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Utah groups ask for relocation of PacifiCorp coal ash landfill


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Utah groups ask for relocation of PacifiCorp coal ash landfill

Environmental and health groups in Utah say a PacifiCorp-owned coal ash landfill poses a threat to water quality and nearby communities and should be moved.

During an August 2016 flood, roughly 2,370 cubic yards of coal ash from a landfill located near PacifiCorp's shuttered Carbon power plant spilled into the Price River. PacifiCorp, doing business as Rocky Mountain Power, has agreed to pay a $13,000 penalty and reimburse the state $2,385 in administrative costs. The company will also assess the environmental impacts of coal ash on the Price River.

But the Sierra Club, the Healthy Environment Alliance of Utah, or HEAL Utah, and Utah Physicians for a Healthy Environment want more to be done. The groups recently asked the Utah Division of Water Quality to direct PacifiCorp to move the landfill, something the company said is not necessary.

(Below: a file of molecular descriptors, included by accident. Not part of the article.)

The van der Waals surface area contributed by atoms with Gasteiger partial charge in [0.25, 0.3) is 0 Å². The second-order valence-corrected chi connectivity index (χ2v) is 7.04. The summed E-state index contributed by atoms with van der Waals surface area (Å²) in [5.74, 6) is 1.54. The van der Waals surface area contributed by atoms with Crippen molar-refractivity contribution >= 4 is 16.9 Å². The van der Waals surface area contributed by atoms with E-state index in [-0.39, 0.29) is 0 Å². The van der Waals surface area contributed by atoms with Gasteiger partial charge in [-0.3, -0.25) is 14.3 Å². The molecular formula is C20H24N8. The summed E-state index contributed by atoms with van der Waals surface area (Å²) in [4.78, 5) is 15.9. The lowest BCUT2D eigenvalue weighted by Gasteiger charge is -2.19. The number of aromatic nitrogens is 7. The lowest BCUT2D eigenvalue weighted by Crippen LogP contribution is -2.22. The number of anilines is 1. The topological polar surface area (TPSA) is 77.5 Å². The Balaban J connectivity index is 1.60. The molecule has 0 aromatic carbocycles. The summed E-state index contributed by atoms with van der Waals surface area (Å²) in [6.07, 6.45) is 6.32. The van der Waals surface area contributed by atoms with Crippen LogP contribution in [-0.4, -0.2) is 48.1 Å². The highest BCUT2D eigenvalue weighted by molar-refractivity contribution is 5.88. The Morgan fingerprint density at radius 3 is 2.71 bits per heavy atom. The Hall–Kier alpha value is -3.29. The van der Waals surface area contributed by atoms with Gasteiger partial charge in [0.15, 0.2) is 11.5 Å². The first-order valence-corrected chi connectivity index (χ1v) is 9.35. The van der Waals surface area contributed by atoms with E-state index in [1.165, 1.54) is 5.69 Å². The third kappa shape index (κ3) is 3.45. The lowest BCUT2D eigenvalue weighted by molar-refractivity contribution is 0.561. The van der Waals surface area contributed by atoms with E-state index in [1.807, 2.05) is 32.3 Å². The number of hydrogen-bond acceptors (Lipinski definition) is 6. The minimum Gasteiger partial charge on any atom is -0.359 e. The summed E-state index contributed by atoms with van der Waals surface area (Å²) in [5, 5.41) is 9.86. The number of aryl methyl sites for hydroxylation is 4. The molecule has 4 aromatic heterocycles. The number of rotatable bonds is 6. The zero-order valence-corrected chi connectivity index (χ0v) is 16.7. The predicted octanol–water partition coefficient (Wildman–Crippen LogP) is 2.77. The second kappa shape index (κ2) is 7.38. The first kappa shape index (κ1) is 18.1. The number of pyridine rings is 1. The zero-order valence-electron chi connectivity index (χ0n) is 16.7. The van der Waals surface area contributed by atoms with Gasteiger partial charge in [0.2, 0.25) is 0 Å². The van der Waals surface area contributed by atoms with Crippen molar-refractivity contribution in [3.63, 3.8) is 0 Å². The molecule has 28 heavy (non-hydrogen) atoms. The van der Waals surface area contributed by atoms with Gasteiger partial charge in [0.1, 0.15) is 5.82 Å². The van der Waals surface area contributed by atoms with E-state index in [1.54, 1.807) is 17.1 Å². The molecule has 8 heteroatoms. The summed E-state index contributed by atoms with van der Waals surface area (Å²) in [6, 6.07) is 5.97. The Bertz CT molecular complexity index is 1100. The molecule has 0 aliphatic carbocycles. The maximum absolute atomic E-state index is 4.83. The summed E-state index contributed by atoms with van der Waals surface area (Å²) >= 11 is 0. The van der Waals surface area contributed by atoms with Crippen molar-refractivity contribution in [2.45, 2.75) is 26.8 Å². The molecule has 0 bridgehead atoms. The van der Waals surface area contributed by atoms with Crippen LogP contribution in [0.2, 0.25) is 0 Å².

The coal ash landfill is about a mile south of the Carbon power plant at the mouth of Panther Canyon, a dry wash that drains into the Price River.

According to a settlement with the DWQ, on Aug. 4, 2016, about two inches of rain fell over a two-hour period, an amount a consultant hired by the company said qualifies it as a 100- to 400-year storm event. Flood water that had accumulated during the storm sent coal ash into the Price River.

In comments filed in the settlement, the groups said PacifiCorp should have to move the landfill. Matt Pacenza, HEAL Utah's executive director, in a statement called the landfill "a serious threat to water quality and communities living downstream."

But company spokesman Paul Murphy in a statement said the "landfill has been capped and closed with a highly engineered system specifically designed to prevent a release of any material into the environment." He said the company has safely operated the landfill for four decades and will continue to do so. "Unfortunately, the flooding event that triggered the coal ash runoff in question hit the area during construction of the cap and before all of the final design measures were in place," Murphy said.